The proposed blockbuster deal between the Celtics and Clippers has taken another bizarre turn, placing it at risk of completely falling apart.
The Clippers have turned their focus to coach Doc Rivers, setting aside a deal for Kevin Garnett, a league source said. However, the Clippers have refused to offer compensation in exchange for Rivers, who is under contract with the Celtics for the next three years.
Such compensation, under terms the teams previously discussed, would be a first-round draft pick, but the Clippers have made no effort to offer that, the league source said.
That puts talks at a complete standstill. There is no deal at this point because neither team has agreed to any terms. The Celtics have an asking price, and the Clippers are refusing to meet it.
But the Clippers’ stance raises questions about why they would include an asset in an earlier form of a proposed deal — one that turned out to be against league rules — and not include it in a deal that could work.
“The Clippers want to make an effort without really having any chance of getting it done,” a league source said.
“Chris Paul’s camp wanted Doc and KG, and [owner] Donald Sterling and the Clippers did not. But they can’t come out and tell [Paul’s camp] that they don’t want to win, so they’re trying to dance around it and play both sides.”
Paul, the Clippers’ All-Star point guard, becomes an unrestricted free agent July 1 and it’s the Clippers’ top priority to re-sign him and, thus, appease him. It’s said that Rivers’s hiring would all but guarantee Paul re-signs with the Clippers.
League sources said, though, that if it was the Clippers’ intent to only give the impression — in other words, bluff — that they were trying to make a deal for Rivers, it’s unlikely Paul would re-sign. “I don’t see how that could possibly work and would not bite them in the [butt] with public relations and Chris Paul,” a league source said.
Key in all this, league sources added, is Sterling has been reluctant to part with assets, such as the first-round picks, and is wary of paying Rivers a high salary when the Clippers could pay another coach less.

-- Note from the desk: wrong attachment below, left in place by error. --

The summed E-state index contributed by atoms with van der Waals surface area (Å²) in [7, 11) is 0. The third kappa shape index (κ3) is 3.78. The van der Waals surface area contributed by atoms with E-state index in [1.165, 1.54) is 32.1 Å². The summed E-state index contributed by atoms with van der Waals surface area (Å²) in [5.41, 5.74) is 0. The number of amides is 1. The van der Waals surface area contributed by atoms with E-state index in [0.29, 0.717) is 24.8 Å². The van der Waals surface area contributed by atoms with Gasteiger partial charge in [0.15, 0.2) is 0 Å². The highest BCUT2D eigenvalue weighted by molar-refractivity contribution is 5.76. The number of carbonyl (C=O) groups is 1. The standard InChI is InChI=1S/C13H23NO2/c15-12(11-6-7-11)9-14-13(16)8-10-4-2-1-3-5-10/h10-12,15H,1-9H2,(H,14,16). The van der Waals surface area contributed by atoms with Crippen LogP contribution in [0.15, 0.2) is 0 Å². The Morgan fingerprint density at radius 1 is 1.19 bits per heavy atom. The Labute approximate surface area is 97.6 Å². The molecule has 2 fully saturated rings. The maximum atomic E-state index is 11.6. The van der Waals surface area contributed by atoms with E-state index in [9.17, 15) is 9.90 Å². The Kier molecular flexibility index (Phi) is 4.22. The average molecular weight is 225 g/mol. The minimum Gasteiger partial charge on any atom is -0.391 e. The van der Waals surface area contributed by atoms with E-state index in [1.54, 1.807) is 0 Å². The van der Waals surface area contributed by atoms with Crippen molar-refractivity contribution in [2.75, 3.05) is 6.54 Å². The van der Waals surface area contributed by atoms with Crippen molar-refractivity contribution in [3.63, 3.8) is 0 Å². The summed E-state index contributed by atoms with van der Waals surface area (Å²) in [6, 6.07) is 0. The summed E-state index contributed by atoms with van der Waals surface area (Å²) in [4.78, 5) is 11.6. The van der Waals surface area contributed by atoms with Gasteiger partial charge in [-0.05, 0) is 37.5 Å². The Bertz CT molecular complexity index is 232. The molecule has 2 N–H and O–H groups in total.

Rivers’s current deal with the Celtics pays him $7 million per year, the richest salary in the NBA — $1 million more per year than San Antonio’s Gregg Popovich.
“Sterling, he’d rather die with billions of dollars than have a championship,” a league source said.
Another league source said the chances of any deal being completed between the teams were slim.
The NBA office made it clear the terms of the proposed swap previously discussed were against the rules. Specifically, teams cannot trade coaches for players, but teams can trade coaches for other compensation, such as draft picks.
In 2007, for instance, Orlando sent a second-round pick and the option of swapping a first-round pick to Miami in exchange for coach Stan Van Gundy.
But the Clippers and Celtics had talked about a different kind of deal — one in which Rivers and Garnett would go to the Clippers in exchange for DeAndre Jordan and two first-round draft picks.
The league doesn’t allow side deals in transactions, and although the teams may have considered those two separate transactions — draft picks in return for Rivers, and then a player-for-player trade the league office disagreed.
“What the rules won’t allow, it can’t be gotten around by breaking it up into two transactions,” NBA commissioner David Stern said in a radio interview Thursday.
Both teams were informed days ago their supposed deal was against league rules, an NBA source said, which only adds to the deal’s bizarre nature.
No deal was ever brought to the league office Thursday, either.
When asked in the radio interview about the possibility that the deal could be broken up into two separate transactions, Stern laughed.
“If you think those would now — at this point, having been all over the media for the last week or so — are separate transactions . . . I have a bridge in Brooklyn that I would very much enjoy selling to you,” Stern said.
Because Rivers’s contract has a non-compete clause, he can’t coach anywhere else for the next three seasons — the duration of the Celtics deal he signed in 2011 — unless the Celtics grant permission.
Given how the current deal with the Clippers is unfolding, and the growing likelihood that completing any kind of deal is all but impossible, a league source expects Rivers to actually be coaching the Celtics next season.
It’s well-known Rivers has no interest in coaching a rebuilding team, but sources close to him maintain he still wants to coach.
If that is so, his only options on the table at the moment are with the Celtics or with the Clippers, and the latter option is fading fast.Baxter Holmes can be reached at firstname.lastname@example.org. Follow him on Twitter at @BaxterHolmes